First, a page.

Michael Lee explores Martin McDonagh’s latest film The Banshees of Inisherin.

The Banshees of Inisherin film marks the return of Irish cinematic powerhouse writer/director Martin McDonagh, who tantalized audiences with his trademark black comedies, including the Oscar-winning Three Billboards Outside Ebbing Missouri, Seven Psychopaths and In Bruges. Even before his forays in cinema, McDonagh established himself as a lauded playwright with blackly comic tales set in early 20th-century Ireland. Indeed Banshees was originally conceived as the concluding part of a trilogy of plays but ultimately evolved into a film.

Banshees sets the stage with a simple premise about a breakup between two friends on the island of Inisherin. One grim morning, without warning, Colm tells Padraic “ I just don’t like you no more.” Padraic can’t make head nor tails of it, it’s rash, without explanation and he finds himself in utter disbelief. Padraic’s left in a crippling state of loneliness and struggles to accept this sudden change. But when Colm threatens to cut his fingers off if Padraic doesn’t leave him alone things take an unexpected turn. It’s the razor-sharp simplicity of the script and the absolute lack of grandiosity that probably makes it a masterpiece.

There’s an authenticity at the heart of film, a quintessential Irishness that honestly has never been seen on screen before. The film portrays a version of Ireland that’s ripe with an emotional and spiritual conflict that many know but is rarely spoken about. There’s a sense of mystery and humour at the heart of Irish misery and tragedy that McDonagh brings to life instinctively. McDonagh wields humour as a weapon, and doles it out sparingly. He never holds back from the bitterest jokes in the darkest moments and there’s a gentleness and ferocious humanity to this that’s incredibly liberating.

McDonagh got the In Bruges boys back together, and let’s just say the band are back. Colin Farrell and Brendan Gleeson are a dynamic duo, and their on-screen chemistry is nothing short of precious. Gleeson’s performance as Colm is bolstered by a brutal honesty and stubbornness. He’s a man past his prime clutching desperately at straws for some meaning in the winter of his life. By contrast, Farrell is magnetic as the endearing eejit Padraic, who’s grounded with a sincerity that’s both heartbreaking and hilarious.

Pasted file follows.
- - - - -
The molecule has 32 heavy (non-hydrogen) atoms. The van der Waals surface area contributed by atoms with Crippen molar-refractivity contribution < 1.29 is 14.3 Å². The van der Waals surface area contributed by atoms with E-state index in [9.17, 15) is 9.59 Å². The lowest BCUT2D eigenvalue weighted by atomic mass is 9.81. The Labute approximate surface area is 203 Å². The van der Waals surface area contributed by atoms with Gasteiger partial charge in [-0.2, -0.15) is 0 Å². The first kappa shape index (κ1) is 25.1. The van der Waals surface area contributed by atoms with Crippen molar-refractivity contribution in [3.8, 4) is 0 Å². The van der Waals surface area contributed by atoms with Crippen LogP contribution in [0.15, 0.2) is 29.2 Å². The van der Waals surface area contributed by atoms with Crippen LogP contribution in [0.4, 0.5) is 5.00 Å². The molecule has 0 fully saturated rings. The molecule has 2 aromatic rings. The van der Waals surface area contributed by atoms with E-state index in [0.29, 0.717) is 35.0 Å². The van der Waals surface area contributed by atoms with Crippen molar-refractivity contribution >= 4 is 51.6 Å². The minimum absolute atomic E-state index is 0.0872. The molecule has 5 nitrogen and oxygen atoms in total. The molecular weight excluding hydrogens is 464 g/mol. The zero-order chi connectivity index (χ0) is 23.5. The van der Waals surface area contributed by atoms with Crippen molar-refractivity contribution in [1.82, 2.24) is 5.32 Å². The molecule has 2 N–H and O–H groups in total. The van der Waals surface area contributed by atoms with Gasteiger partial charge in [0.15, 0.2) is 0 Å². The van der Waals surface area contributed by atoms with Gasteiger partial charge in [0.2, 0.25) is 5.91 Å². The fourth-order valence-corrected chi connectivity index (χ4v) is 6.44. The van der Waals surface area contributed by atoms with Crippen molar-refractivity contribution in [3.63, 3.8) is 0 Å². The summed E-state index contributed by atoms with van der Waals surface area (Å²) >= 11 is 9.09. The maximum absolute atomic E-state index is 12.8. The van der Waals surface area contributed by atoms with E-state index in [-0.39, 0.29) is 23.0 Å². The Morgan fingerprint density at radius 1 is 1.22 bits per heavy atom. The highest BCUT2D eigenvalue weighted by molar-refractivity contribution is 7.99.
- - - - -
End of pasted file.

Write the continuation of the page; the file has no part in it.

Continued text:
McDonagh has crafted a bona fide story about the end of a friendship and in doing so created an entertaining and heartfelt film laden with meaning and purpose. The Banshees of Inisherin explores the values and sentiments of Irish island life in the early 20th century, and does so with unrelenting honesty; it’s because of this that the film reaches near-transcendent heights. The whaling of the Banshee isn’t some supernatural oddity, but it’s no less mysterious, it’s the loneliness of the human soul. There’s no pretentiousness about it, this is a simple film about the struggle to overcome loss. McDonagh’s film, is candid, bleak, and as darkly humorous as Guinness is black. This isn’t some trip to the gift shop filled with hoke Irish cliches. Make no mistake, McDonagh is an honest to God storyteller at the height of his earthly powers and a potent cinematic voice. The greatest Irish film ever made is probably The Field, but with the release of The Banshees of Inisherin that may well have changed.

The Banshees of Inisherin is in cinemas from 21st October 2022.


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